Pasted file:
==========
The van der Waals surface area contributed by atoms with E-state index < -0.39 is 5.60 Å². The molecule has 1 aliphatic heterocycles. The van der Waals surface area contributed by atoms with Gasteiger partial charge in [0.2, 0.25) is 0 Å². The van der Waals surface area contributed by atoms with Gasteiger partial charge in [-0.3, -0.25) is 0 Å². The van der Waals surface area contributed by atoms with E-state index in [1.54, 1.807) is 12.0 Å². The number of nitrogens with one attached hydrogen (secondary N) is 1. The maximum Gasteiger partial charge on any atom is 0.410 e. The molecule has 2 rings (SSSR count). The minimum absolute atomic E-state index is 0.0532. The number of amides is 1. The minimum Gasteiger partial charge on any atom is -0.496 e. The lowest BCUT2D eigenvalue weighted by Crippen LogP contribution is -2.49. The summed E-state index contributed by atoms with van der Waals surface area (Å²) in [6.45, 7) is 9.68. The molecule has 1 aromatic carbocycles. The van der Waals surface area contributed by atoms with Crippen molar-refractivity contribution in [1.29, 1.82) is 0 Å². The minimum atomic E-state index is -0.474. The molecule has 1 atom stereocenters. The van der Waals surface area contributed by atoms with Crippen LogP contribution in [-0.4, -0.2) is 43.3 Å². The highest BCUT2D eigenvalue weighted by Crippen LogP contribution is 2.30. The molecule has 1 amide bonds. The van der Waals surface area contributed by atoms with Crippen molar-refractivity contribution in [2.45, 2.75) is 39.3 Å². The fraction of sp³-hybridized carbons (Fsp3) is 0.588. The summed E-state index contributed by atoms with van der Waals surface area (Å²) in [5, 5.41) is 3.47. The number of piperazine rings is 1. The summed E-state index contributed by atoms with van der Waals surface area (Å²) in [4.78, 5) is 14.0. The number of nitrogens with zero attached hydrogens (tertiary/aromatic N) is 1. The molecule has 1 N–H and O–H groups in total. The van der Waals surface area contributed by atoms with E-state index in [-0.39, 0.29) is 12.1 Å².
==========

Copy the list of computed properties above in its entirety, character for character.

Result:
The van der Waals surface area contributed by atoms with E-state index < -0.39 is 5.60 Å². The molecule has 1 aliphatic heterocycles. The van der Waals surface area contributed by atoms with Gasteiger partial charge in [0.2, 0.25) is 0 Å². The van der Waals surface area contributed by atoms with Gasteiger partial charge in [-0.3, -0.25) is 0 Å². The van der Waals surface area contributed by atoms with E-state index in [1.54, 1.807) is 12.0 Å². The number of nitrogens with one attached hydrogen (secondary N) is 1. The maximum Gasteiger partial charge on any atom is 0.410 e. The molecule has 2 rings (SSSR count). The minimum absolute atomic E-state index is 0.0532. The number of amides is 1. The minimum Gasteiger partial charge on any atom is -0.496 e. The lowest BCUT2D eigenvalue weighted by Crippen LogP contribution is -2.49. The summed E-state index contributed by atoms with van der Waals surface area (Å²) in [6.45, 7) is 9.68. The molecule has 1 aromatic carbocycles. The van der Waals surface area contributed by atoms with Crippen molar-refractivity contribution in [1.29, 1.82) is 0 Å². The minimum atomic E-state index is -0.474. The molecule has 1 atom stereocenters. The van der Waals surface area contributed by atoms with Crippen LogP contribution in [-0.4, -0.2) is 43.3 Å². The highest BCUT2D eigenvalue weighted by Crippen LogP contribution is 2.30. The molecule has 1 amide bonds. The van der Waals surface area contributed by atoms with Crippen molar-refractivity contribution in [2.45, 2.75) is 39.3 Å². The fraction of sp³-hybridized carbons (Fsp3) is 0.588. The summed E-state index contributed by atoms with van der Waals surface area (Å²) in [5, 5.41) is 3.47. The number of piperazine rings is 1. The summed E-state index contributed by atoms with van der Waals surface area (Å²) in [4.78, 5) is 14.0. The number of nitrogens with zero attached hydrogens (tertiary/aromatic N) is 1. The molecule has 1 N–H and O–H groups in total. The van der Waals surface area contributed by atoms with E-state index in [-0.39, 0.29) is 12.1 Å².